More particularly, the present invention is generally elongate in nature and includes a cylindrical handle for holding the device, and a support structure for supporting the sole plate axially outwardly from the handle and at the butt end of the handle. The sole plate is removably fixed to the handle such that the plane formed by the underside of the sole plate is angled with respect to the elongate handle at an angle of about 30 degrees. Even more particularly, the handle of the present invention houses a finger-operated switch and circuitry for controlling the amount of heat developed by the device. The sole plate support structure is butted against a number of raised areas on the front end of the handle and secured thereto by screws. In one embodiment of the invention an electrical heating element is disposed within the sole plate support structure whereupon heat is transferred to the sole plate. A heat shield surrounds the sole plate structure and prevents contact of the fabric with the hot support structure and fabric damage. In another embodiment the heating element is located directly within the sole plate. In both embodiments the sole plate includes a hole disposed and angled into its top surface for receiving the support structure and orienting the sole plate in an angled relationship with respect to the handle.

It is therefore an object of the present invention to provide a new and improved portable hand held seam presser.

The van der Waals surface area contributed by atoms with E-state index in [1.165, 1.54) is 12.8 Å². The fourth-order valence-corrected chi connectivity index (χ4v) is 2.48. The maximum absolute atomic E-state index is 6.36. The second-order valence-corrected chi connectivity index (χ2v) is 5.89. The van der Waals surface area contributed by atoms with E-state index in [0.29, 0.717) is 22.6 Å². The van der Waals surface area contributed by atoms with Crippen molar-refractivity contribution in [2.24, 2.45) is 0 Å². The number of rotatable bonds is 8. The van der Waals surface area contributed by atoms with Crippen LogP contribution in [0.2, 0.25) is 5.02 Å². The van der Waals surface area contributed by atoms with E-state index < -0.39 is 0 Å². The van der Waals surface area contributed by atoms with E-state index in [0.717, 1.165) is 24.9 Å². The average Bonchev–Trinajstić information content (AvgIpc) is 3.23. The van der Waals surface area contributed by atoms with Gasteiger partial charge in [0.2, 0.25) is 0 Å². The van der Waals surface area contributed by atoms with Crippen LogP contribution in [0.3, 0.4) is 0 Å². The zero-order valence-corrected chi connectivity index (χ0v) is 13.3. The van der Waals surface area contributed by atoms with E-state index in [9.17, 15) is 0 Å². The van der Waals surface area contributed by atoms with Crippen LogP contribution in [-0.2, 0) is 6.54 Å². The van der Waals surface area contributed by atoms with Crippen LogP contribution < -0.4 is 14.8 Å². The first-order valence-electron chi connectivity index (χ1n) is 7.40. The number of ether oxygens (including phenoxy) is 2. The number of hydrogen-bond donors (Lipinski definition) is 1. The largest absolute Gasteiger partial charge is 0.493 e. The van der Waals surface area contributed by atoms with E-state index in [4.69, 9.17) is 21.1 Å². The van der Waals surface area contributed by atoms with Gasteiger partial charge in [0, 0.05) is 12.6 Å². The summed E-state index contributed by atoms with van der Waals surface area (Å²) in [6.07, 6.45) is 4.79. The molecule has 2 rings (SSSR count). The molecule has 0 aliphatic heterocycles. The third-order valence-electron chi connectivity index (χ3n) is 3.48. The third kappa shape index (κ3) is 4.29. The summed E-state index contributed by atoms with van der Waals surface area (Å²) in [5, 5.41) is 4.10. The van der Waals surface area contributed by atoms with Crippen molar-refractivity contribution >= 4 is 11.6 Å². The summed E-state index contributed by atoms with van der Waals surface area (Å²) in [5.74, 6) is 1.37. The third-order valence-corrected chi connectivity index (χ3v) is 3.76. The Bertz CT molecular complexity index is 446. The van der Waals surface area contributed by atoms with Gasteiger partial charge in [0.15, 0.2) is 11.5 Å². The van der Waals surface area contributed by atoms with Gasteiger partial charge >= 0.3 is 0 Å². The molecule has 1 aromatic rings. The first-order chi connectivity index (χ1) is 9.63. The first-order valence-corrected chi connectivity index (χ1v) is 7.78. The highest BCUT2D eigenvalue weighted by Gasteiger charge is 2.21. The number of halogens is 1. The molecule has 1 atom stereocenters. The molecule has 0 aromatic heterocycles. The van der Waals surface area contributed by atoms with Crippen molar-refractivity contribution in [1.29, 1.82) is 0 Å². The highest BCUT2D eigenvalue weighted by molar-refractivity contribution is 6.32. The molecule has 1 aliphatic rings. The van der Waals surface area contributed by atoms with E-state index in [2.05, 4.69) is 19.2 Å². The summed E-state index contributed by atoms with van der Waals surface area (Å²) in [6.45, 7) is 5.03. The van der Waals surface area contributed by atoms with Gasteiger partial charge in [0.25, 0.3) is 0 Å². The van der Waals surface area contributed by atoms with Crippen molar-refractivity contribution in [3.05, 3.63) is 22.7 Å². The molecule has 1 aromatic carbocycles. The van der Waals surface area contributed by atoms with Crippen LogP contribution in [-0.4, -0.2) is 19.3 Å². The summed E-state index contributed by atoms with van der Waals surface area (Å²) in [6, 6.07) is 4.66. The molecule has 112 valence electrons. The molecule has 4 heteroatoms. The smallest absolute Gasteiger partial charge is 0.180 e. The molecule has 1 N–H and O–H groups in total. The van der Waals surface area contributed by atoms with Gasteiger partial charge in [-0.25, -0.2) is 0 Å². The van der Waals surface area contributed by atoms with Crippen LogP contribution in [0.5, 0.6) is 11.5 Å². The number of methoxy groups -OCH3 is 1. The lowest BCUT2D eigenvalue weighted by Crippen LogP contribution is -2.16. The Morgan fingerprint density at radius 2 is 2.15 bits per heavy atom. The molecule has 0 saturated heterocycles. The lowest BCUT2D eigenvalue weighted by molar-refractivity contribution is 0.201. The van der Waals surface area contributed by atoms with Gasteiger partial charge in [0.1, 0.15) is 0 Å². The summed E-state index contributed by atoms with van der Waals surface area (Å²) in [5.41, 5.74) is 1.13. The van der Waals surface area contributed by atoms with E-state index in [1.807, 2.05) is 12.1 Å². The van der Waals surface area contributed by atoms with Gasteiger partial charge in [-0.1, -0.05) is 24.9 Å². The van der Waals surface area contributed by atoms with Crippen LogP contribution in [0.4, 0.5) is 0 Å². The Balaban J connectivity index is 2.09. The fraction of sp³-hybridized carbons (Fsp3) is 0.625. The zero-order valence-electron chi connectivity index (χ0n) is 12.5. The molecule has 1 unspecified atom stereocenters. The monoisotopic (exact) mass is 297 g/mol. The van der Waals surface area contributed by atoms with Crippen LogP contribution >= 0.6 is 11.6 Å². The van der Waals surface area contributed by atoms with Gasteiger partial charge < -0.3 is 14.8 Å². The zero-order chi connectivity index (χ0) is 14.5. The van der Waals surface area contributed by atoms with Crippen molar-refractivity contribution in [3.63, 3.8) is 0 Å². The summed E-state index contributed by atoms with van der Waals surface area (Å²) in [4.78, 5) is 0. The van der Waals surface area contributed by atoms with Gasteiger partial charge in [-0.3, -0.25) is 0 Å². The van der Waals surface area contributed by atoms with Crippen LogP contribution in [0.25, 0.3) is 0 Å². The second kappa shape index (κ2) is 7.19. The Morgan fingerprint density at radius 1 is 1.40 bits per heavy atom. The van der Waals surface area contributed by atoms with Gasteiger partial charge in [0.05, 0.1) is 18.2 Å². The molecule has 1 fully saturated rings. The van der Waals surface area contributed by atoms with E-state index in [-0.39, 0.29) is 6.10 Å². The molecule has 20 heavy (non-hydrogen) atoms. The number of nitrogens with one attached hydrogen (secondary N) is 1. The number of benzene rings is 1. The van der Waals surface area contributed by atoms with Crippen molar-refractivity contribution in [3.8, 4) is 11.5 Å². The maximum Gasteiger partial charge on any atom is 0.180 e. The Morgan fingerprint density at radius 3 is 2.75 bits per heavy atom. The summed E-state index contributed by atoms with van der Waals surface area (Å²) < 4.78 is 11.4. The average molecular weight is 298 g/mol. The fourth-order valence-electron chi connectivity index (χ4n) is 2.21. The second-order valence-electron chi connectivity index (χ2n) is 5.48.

Another object of the present invention is to provide a seam presser with an elongate body part by which the device is held, and a sole plate attached thereto and angled with respect to the handle.

A further object of the present invention is to provide a lightweight compact seam presser which can be hand held much like a flashlight, or by the fingers like a pencil.

Still another object of the present invention is to provide a seam presser with a sole plate having a width less than the width of the seam allowance to be pressed.

Other objects, features and advantages of the invention will be apparent from the following detailed disclosure, taken in conjunction with the accompanying sheet of drawings, wherein like reference numerals refer to like parts.

FIG. 1 is an isometric view of the seam presser according to the present invention;

FIG. 2 is a side plan view of the seam presser of the present invention partially sectioned to illustrate the circuitry housed within the handle;

FIG. 3 is top plan view of the sole plate;

FIG. 4 is an isometric view of the seam presser resting in a cradle support;

FIGS. 5 and 6 illustrate respectively isometric and side plan views of another embodiment according to the present invention with the heating element located within the sole plate.